We read about the starving children of Africa; we hear of the tragedy and struggles of the people in Haiti; we read of the unemployed, the homeless, and those who struggle with chemical dependency and say to ourselves, “That is so sad; that is too bad; how horrific that must be.” While we may have compassion, we also may have little true understanding as our own world is so detached from the reality of the outside world.

I can relate to this. As I sit at the cabin overlooking the lake, I sometimes catch myself worrying about “Bob stuff” I feel some uneasiness, stress, or uncertainty. All my issues are based on my world of relationships and life and have no relation to how blessed I really am.

What does it take to not only embrace our own blessed life, but also have the compassion, heart, and soul to be more selfless in doing our part? Maybe that 1% effort will be life changing, not just to ourselves, but more importantly, to someone we touch.

Let me share with you a story of an amazing group of citizens in Aleppo, Syria called “THE WHITE HELMETS” that illustrates this potential.

We’ve heard and read about the horrific bombing and destruction that continues in Aleppo, Syria and other towns and villages of that country. We have witnessed scenes of the destruction, but have we really felt and seen the horror of the innocent people who are the victims?

There is a group of organized citizens whose mission, out of compassion for their fellow man, is to track the falling bombs, wait for them to hit, and then, Doan their WHITE HELMETS and rush to the scene to rescue or retrieve those who are trapped, injured, or killed. In one documented event, after 16 -18 hours of grueling and non-stop efforts, the White Helmets were exhausted and ready to call it a day after finding no additional signs or sounds of life. As they were about to leave they heard the faint sound of a baby’s cry. They froze in place, in silence, with their helmet lights on to see if there really was life still buried somewhere in the unimaginable rubble. They quickly realized that it wasn’t their imagination, the baby’s cry was real. There was still a life waiting to be rescued.

With renewed hope, energy, and enthusiasm the White Helmets found a 6-week-old baby, unharmed, sheltered in a small cave of ruble and debris. A White Helmet pulled the crying child to safety, holding it tightly in his arms as if it were his own as tears rolled down hisWhitel Helmets check and the cheeks of his fellow rescuers. They embraced in the joy that their efforts had made a dramatic difference and that this child will now have a chance to grow up. Who knows what may be possible? Perhaps this child will one day be a peace maker for Syria? Who knows what impact that child will have on others? What we do know is that without the dedication of the White Helmets, those selfless citizens who risk their lives to save the lives of others, that child’s potential would never have a chance.

Over the course of three years, approximately 180 dedicated White Helmets have lost their lives working to rescue an estimated 58,000 fellow citizens.

The example of the White Helmets leads me to a few questions:

  • What are we doing as blessed individuals to act as White Helmets in our own communities and in the world?
  • What are we doing to make a real difference?
  • What are we doing to share our God-given talents, gifts, blessings, and compassion to those around us?

How can we, in our own simple way, be a WHITE HELMET?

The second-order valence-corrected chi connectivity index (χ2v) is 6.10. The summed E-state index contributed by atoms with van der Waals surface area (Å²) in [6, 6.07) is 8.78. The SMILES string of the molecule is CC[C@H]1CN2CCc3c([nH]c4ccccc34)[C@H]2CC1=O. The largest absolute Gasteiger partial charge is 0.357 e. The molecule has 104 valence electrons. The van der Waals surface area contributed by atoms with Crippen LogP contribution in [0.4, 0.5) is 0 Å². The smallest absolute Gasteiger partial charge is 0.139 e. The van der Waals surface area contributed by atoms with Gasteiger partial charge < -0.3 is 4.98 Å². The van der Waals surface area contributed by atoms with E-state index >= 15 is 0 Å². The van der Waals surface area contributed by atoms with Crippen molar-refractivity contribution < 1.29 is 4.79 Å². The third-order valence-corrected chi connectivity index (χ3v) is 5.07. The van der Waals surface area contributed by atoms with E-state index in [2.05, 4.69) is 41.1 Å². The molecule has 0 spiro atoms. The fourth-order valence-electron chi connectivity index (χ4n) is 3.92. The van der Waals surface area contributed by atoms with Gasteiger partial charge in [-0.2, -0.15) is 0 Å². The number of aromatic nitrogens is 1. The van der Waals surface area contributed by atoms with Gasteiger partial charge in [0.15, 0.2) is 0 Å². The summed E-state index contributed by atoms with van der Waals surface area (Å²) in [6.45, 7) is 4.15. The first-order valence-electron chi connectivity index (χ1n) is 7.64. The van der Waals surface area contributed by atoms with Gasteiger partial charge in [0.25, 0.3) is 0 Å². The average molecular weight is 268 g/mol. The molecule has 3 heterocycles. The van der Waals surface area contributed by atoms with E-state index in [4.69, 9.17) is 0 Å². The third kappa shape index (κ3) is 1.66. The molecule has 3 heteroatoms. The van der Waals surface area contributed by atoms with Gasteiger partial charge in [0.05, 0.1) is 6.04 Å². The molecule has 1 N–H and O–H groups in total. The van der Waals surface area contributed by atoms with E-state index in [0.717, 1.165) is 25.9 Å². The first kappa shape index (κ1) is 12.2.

Ratio of Birth to Death is One to One!

No one gets off this planet alive—one of the guarantees life gives us is that it ends with death! (Rather profound of me, isn’t it?) However as vibrant, loving, and caring people we have a choice: As the book, Five Days at Memorial states in the final sentence, “. . . we have the luxury to prepare and resolve how we wish to make decisions!” What decisions are you going to make? Let me challenge you to read on. . .

I was recently reading about the 2005 disaster of Hurricane Katrina and how it decimated New Orleans. This natural disaster caused horrific conditions and chaos at the Memorialfive-days-at-memorial Medical Center in downtown New Orleans. The book, Five Days at Memorial by Sheri Fink, describes the life and death decisions the hospital’s medical staff had to make including who would live and who would die.

As I read the book I was struck with how fragile life is, the amazing dedication of the medical community, and the tough yet fragile nature of the human spirit during life changing decisions.

What really has stayed with me was the statement: “The Ratio of Birth to Death is One to One!” which has raised some interesting questions:

  • Why are Americans so unprepared for death when it occurs?
  • Generally, why do we celebrate every milestone of life except death?
  • Why does everyone want to rush to the miracle of birth yet shy away from the reality of death?

I have a few thoughts on these questions that I will frame with another series of questions that would be fun to discuss, debate, and learn from (and with) others:

  • Is it fear of the unknown?
  • Is it a total lack of belief in God and eternal life?
  • Is it a disappointment that a “wholehearted life” was not lived?
  • Is it that fascination with the wonders of the world and those within it were not a priority?
  • Is it because life has been filled with regrets and too many “I should haves”?
  • Are we disappointed that we did not stretch outside our comfort zone?
  • Is it that we embrace the miracle of life, yet do not understand the reality of death?
  • Is it that we see birth (new life) as “sweet” and “beautiful” yet death can be so painful and ugly?
  • Is it the loss of a loved one and fear of loneliness?
  • Or ???

I have many thoughts and reactions to these questions, yet to ramble in a vacuum on these seems to me a bit too self-centered as it is not about Bob, but about those we choose to live and share our lives with.

“Because I love this life,I know I shall love death as well” – Ravindranath Tagore


Take this short Ramble as a challenge to all of us, me included, to embrace life and to honor and rejoice in death in the same manner we do in reading the last chapter of a great book, by being thankful for the time spent, for the insight it gave us, for the value it added to our lives and how we impacted others.

I invite you to go back and re-read my previous Rambling blog post, “Welcome to the Rest of your Life.”

Here is to LIFE and DEATH